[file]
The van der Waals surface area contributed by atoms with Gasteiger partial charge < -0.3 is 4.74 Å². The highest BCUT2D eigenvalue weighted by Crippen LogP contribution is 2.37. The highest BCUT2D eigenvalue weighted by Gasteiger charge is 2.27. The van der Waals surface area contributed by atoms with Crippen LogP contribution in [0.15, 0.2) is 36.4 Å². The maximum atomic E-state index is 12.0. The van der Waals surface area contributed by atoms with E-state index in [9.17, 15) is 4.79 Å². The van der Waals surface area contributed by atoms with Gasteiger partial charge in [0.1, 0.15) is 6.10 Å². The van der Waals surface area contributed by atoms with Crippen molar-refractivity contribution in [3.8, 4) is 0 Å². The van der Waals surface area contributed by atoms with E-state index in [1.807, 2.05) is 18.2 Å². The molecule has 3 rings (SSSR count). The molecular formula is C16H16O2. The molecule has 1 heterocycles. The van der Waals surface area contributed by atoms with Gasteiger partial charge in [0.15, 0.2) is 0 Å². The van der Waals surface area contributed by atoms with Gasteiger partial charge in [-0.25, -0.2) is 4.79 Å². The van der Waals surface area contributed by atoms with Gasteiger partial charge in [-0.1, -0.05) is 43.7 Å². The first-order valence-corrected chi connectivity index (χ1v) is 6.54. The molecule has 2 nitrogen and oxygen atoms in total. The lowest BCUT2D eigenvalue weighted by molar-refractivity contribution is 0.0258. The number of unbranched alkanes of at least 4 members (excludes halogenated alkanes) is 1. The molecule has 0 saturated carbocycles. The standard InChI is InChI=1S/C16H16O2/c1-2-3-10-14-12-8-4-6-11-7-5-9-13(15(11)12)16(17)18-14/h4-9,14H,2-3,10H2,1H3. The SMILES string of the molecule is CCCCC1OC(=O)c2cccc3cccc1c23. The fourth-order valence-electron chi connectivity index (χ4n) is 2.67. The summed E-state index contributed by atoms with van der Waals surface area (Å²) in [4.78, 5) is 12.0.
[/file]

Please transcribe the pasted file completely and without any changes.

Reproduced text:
The van der Waals surface area contributed by atoms with Gasteiger partial charge < -0.3 is 4.74 Å². The highest BCUT2D eigenvalue weighted by Crippen LogP contribution is 2.37. The highest BCUT2D eigenvalue weighted by Gasteiger charge is 2.27. The van der Waals surface area contributed by atoms with Crippen LogP contribution in [0.15, 0.2) is 36.4 Å². The maximum atomic E-state index is 12.0. The van der Waals surface area contributed by atoms with E-state index in [9.17, 15) is 4.79 Å². The van der Waals surface area contributed by atoms with Gasteiger partial charge in [0.1, 0.15) is 6.10 Å². The van der Waals surface area contributed by atoms with Crippen molar-refractivity contribution in [3.8, 4) is 0 Å². The van der Waals surface area contributed by atoms with E-state index in [1.807, 2.05) is 18.2 Å². The molecule has 3 rings (SSSR count). The molecular formula is C16H16O2. The molecule has 1 heterocycles. The van der Waals surface area contributed by atoms with Gasteiger partial charge in [0.15, 0.2) is 0 Å². The van der Waals surface area contributed by atoms with Gasteiger partial charge in [-0.25, -0.2) is 4.79 Å². The van der Waals surface area contributed by atoms with Gasteiger partial charge in [-0.1, -0.05) is 43.7 Å². The first-order valence-corrected chi connectivity index (χ1v) is 6.54. The molecule has 2 nitrogen and oxygen atoms in total. The lowest BCUT2D eigenvalue weighted by molar-refractivity contribution is 0.0258. The number of unbranched alkanes of at least 4 members (excludes halogenated alkanes) is 1. The molecule has 0 saturated carbocycles. The standard InChI is InChI=1S/C16H16O2/c1-2-3-10-14-12-8-4-6-11-7-5-9-13(15(11)12)16(17)18-14/h4-9,14H,2-3,10H2,1H3. The SMILES string of the molecule is CCCCC1OC(=O)c2cccc3cccc1c23. The fourth-order valence-electron chi connectivity index (χ4n) is 2.67. The summed E-state index contributed by atoms with van der Waals surface area (Å²) in [4.78, 5) is 12.0.